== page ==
Sarah Maddock 500 (award discontinued at end of 2010-11 riding season)
Who was Sarah Maddock?
Originally known as the E.A. Maddock Award it was the club's only award to use initials rather than the person's first name, as her first name was not recorded in Jim Fitzpatrick's book The Bicycle and the Bush. Since then, some more information has been found and the award name has been adjusted accordingly.
Born in 1860 near Eden, New South Wales, as Sarah Porter, she married Ernest Alfred Maddock in 1886 and had a son and two daughters by 1890. It was the custom of the time for a married woman to be known by her husband's initials, rather than by her own name, thus Mrs E.A. Maddock.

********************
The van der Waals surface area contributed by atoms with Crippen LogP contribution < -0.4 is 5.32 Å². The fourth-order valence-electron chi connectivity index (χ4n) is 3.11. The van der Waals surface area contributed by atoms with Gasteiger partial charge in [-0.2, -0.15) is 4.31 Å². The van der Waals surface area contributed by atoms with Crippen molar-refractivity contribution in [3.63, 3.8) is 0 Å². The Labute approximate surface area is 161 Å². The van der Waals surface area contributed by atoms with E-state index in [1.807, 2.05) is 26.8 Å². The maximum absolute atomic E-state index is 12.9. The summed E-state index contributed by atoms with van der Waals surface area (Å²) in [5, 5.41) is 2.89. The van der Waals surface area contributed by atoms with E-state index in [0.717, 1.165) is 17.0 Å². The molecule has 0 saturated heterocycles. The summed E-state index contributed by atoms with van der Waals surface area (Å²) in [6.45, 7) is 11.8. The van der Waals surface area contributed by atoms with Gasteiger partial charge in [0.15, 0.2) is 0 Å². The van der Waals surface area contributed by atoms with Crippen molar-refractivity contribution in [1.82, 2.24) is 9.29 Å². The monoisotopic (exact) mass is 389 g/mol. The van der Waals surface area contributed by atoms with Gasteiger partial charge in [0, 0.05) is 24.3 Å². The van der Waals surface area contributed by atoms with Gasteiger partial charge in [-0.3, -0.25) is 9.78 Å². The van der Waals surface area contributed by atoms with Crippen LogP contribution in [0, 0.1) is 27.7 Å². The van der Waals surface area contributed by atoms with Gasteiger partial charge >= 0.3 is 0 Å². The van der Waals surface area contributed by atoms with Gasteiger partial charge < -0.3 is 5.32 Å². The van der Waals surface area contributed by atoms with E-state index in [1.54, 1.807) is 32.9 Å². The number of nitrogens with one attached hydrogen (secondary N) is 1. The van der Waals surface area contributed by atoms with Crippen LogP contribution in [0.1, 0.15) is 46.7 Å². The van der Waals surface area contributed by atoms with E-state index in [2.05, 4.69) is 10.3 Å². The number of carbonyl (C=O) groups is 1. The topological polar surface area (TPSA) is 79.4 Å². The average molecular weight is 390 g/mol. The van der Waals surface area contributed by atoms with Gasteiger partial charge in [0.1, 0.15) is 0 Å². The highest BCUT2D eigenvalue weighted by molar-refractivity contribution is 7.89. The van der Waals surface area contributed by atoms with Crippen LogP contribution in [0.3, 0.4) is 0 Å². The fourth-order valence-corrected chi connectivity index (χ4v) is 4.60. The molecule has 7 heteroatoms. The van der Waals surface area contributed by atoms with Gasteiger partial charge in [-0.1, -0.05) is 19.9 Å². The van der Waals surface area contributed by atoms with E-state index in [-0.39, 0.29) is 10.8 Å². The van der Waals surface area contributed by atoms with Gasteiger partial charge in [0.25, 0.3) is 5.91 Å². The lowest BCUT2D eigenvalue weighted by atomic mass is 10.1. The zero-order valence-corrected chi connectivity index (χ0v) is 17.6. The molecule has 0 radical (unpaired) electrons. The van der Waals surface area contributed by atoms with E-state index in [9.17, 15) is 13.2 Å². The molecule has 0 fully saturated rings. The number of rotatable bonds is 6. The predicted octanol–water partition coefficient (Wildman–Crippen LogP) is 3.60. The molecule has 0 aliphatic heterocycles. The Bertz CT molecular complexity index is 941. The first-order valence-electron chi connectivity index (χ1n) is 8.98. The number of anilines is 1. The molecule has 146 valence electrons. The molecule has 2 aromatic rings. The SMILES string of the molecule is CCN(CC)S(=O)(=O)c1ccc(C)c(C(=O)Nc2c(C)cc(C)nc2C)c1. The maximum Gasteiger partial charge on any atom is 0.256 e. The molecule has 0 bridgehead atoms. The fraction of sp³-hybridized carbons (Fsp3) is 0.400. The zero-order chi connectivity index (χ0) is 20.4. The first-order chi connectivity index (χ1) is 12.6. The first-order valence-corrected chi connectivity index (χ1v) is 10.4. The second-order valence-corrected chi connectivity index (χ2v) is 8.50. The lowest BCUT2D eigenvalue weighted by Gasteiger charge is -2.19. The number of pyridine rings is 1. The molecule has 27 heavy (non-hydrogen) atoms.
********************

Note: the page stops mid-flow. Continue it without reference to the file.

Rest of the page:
Mrs Maddock learnt to ride in 1893 and was the first woman to ride Sydney to Melbourne in 9 days (924km in 1894) and Sydney to Brisbane and return averaging 129km per day (2575km in 1895). She inspired many women to cycle in Victoria and New South Wales and helped found several women's cycling clubs.
After 1914, Sarah separated from her husband, concentrating on golf, embroidery, woodcarving and her family until her death in 1955 at Double Bay.
More details about Sarah Maddock can be found in the online Australian Dictionary of Biography and in Diane Langmore's entry in the Australian Dictionary of Biography, Volume 10, 1986, pages 373-374. A photo of Sarah and Earnest Maddock from The Sydney Mail, 21 September 1895, with the caption, "Mr and Mrs E. A. Maddock, who have journeyed to Melbourne and Brisbane on bicycles" can be seen online at the National Library of Australia's website (in the Sporting Numbers section).
Research by Dave Minter
Alan William Baker